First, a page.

convert to kde on Windows 7
1i5t5.duncan at cox.net
Thu Jul 19 09:53:14 BST 2012
Doug posted on Thu, 19 Jul 2012 01:41:45 -0400 as excerpted:
> Oh, I can see the replies now: why not just use Linux? Well, when I
> can get AutoCAD (for a reasonable price or free) and WordPerfect, and a
> few other goodies on Linux, then I'll consider it.
> They don't run on WINE. In the meantime, I use both.
FWIW, I understand and accept why you don't "just use Linux" -- all those
servantware apps not available on Linux... and unlike freedomware, not
portable by anyone but the original providers, because they ARE
servantware, with the owners disrespecting what at least some on the
freedomware side consider basic human rights in the software realm, the
right to (legally) read, understand, modify, and distribute those
modifications in ordered to help others, all the software they use.
And consider this: most software, including most freedomware, includes a
waiver of rights that the (legal) user would otherwise have, rights to
damages for claims of fitness for a particular purpose, etc. The legal
wording of such waivers states that the user agrees to waive claims for
such damages against the developer.
The reality is, in software, it's very expensive and rare to be able to
rightly guarantee such claims -- that's the realm of real-time control
software used in airplanes, ships, nuclear and other power plants, water
and sewer plants for large cities, etc. Proving the correctness of code
to that degree takes quite a bit of time and generally, at least tens if
not hundreds of thousands of dollars. So it's not really realistic for
software developers to assume such responsibility and the waivers do make
*BUT*, and a big "but" it is, there's a legal principle of meeting of the
minds, of a fair agreement based on a reasonable understanding of the
risks and responsibilities assumed, and my argument is that without
access to the sources to examine (and/or to have experts they trust and
designate, examine), users do not have the ability to rightly understand
what they are committing to and thus cannot fairly agree to such waivers
in the first place.
Thus, the argument is that in ordered for these waivers of responsibility
and rights to damages to be fair and legal, they should require that the
code be available to examine, and that such availability NOT be
conditioned on unreasonable NDAs or the like, that would prevent the same
"ordinary" people the agreements are targeted at being able to take
advantage of such ability to examine (or to designate an expert they
trust to examine, if they don't read source code). Thus, freedomware
would continue as it is, while servantware would have a choice, they
could either effectively become freedomware, or they could stop demanding
that users waive their rights in regard to fitness for a particular
purpose or for claims of damage, etc.
Of course, the price of insurance for such vendors would then skyrocket,
since they're now taking on serious liability risks, which would mean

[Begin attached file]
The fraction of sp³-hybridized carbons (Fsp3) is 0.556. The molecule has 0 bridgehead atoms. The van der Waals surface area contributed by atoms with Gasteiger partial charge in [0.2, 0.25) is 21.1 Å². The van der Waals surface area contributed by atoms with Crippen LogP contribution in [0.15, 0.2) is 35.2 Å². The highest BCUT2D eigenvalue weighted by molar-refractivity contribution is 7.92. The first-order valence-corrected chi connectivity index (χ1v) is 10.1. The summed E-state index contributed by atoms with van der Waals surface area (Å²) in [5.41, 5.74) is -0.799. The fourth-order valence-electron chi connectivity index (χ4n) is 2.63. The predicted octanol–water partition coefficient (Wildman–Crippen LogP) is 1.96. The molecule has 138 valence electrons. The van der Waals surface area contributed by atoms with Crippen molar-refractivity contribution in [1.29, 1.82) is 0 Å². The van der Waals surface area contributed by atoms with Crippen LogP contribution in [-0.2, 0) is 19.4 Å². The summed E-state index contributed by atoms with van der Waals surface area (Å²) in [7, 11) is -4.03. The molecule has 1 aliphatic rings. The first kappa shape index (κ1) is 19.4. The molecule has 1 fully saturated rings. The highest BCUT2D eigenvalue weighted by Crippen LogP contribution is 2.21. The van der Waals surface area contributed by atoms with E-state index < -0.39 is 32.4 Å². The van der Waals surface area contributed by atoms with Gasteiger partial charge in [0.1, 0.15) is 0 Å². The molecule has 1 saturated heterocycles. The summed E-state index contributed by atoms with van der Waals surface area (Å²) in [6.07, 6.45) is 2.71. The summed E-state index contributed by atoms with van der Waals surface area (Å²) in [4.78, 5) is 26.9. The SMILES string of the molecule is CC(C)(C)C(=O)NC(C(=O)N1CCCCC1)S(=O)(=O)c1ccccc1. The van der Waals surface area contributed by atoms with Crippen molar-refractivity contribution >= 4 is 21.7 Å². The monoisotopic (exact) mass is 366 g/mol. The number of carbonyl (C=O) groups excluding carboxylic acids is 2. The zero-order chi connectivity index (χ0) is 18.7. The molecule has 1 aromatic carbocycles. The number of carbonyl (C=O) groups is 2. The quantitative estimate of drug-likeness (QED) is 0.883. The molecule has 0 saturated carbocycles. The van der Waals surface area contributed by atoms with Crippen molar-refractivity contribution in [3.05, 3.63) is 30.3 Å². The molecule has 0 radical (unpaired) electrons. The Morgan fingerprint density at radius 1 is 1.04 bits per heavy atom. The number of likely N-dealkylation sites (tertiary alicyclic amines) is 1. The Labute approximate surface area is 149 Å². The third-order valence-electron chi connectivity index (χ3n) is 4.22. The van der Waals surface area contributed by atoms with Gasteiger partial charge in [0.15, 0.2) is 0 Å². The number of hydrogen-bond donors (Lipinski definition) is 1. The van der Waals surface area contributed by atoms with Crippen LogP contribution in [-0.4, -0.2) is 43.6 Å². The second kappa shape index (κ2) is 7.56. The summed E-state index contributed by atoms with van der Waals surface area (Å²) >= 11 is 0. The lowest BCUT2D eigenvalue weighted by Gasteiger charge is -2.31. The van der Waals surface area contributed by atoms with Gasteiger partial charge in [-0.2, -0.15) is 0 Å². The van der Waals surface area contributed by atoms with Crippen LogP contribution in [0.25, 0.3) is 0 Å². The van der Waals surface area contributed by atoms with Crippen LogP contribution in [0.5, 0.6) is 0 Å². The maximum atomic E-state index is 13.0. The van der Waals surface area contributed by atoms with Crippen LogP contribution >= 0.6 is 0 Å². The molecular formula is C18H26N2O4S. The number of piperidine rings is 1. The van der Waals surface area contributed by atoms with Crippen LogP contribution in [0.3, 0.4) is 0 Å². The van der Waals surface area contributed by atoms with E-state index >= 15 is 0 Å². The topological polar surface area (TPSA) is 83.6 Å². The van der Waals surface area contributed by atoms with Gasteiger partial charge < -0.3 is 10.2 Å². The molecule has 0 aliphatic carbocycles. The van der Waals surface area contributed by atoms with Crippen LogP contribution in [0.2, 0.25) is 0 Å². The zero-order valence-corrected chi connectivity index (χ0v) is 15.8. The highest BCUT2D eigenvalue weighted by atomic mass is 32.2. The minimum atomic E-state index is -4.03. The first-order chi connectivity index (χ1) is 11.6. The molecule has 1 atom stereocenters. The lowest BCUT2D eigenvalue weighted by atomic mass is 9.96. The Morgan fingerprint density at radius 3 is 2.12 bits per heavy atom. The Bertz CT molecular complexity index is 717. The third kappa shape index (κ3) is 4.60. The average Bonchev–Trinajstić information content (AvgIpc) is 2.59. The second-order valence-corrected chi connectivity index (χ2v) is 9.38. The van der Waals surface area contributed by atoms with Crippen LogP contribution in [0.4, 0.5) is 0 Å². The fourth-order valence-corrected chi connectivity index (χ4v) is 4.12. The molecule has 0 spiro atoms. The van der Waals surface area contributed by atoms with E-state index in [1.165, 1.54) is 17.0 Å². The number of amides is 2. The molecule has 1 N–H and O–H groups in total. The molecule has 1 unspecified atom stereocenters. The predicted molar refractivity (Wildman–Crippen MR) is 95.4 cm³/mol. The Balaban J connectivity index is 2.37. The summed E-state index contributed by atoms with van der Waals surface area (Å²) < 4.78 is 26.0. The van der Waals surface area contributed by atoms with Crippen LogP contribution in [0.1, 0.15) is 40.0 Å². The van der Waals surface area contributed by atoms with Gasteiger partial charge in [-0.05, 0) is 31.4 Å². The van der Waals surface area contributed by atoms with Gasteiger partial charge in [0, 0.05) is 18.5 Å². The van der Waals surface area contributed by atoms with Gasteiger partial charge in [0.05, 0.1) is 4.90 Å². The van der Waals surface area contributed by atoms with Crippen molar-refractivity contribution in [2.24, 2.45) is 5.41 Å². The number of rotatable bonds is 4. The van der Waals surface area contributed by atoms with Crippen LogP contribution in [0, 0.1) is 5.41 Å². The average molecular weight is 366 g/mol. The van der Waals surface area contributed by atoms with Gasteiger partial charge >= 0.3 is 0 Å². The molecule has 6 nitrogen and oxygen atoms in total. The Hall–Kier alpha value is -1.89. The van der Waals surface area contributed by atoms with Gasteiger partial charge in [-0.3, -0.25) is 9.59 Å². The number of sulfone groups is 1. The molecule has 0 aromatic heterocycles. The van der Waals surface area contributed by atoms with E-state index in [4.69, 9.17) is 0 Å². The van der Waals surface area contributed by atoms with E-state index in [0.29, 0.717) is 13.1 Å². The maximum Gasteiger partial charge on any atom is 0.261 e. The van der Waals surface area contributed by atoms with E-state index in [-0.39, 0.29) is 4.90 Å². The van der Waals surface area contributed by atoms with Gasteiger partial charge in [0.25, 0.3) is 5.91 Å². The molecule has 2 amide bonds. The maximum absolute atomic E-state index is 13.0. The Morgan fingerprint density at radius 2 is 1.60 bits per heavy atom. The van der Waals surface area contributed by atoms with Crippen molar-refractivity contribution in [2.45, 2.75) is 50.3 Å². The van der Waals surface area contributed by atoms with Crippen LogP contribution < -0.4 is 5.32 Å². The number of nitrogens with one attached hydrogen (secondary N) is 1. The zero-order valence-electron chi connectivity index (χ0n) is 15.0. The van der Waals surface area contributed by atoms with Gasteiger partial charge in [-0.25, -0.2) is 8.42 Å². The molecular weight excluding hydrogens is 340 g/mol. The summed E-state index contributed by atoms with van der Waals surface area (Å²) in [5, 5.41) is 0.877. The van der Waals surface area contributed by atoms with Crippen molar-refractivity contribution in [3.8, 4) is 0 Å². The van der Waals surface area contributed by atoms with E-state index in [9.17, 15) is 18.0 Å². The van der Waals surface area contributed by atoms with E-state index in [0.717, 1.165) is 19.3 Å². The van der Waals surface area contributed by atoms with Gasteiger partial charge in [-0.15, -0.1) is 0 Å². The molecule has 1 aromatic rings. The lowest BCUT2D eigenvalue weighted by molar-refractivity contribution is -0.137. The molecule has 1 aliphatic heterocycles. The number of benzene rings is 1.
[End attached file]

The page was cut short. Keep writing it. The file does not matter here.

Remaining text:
they'd have to jack their prices accordingly. As I said, it IS possible
to make such guarantees, but the software to which such guarantees apply
typically costs thousands of dollars (up, tens of thousands of dollars
isn't unreasonable, hundreds of thousands of dollars is possible) a seat.
Which would of course price proprietary servantware right out of the
normal personal use and small business software market. But it would be
a natural effect of the choice of the developer to stay proprietary and
assume the responsibility for risks they are currently unfairly placing
on the user, unfairly, because the user has no way to properly inspect
the software to see what risks they're actually agreeing to assume
responsibility for. It's only the warped legal system exception to the
fair meeting of the minds condition for a legal agreement, that has
allowed the current situation in the first place.
Meanwhile, while I accept your willingness to sell out your own rights,
it's your computer and your rights you're selling out, after all, don't
expect me to simply go along with any suggestion that I should sell out
my own rights, similarly. That's something I don't and won't do, which
is why I don't use MS Windows, AutoCAD, WordPerfect... or for that
matter, the proprietary servantware flash plugin available on Linux, or
proprietary graphics drivers, etc. Of course, it can be noted that if my
employer for instance, assumed such risks and made such agreements for
me, and I agreed not to violate them under the limited terms of my
employment, then I could use proprietaryware in the course of that
employment, etc, so there is an out for employees simply doing their job,
within the confines of said job (tho whether it's reasonable for said
employer to make such agreements is an entirely different subject, see
for instance the Ernie Ball case where the guitar-string company learned
that lesson the hard way after the BSA goons came calling, but given that
many employers do...). But I can't and won't make such agreements for
myself. But I can understand others choosing to make them...
Duncan - List replies preferred. No HTML msgs.
"Every nonfree program has a lord, a master --
and if you use the program, he is your master." Richard Stallman
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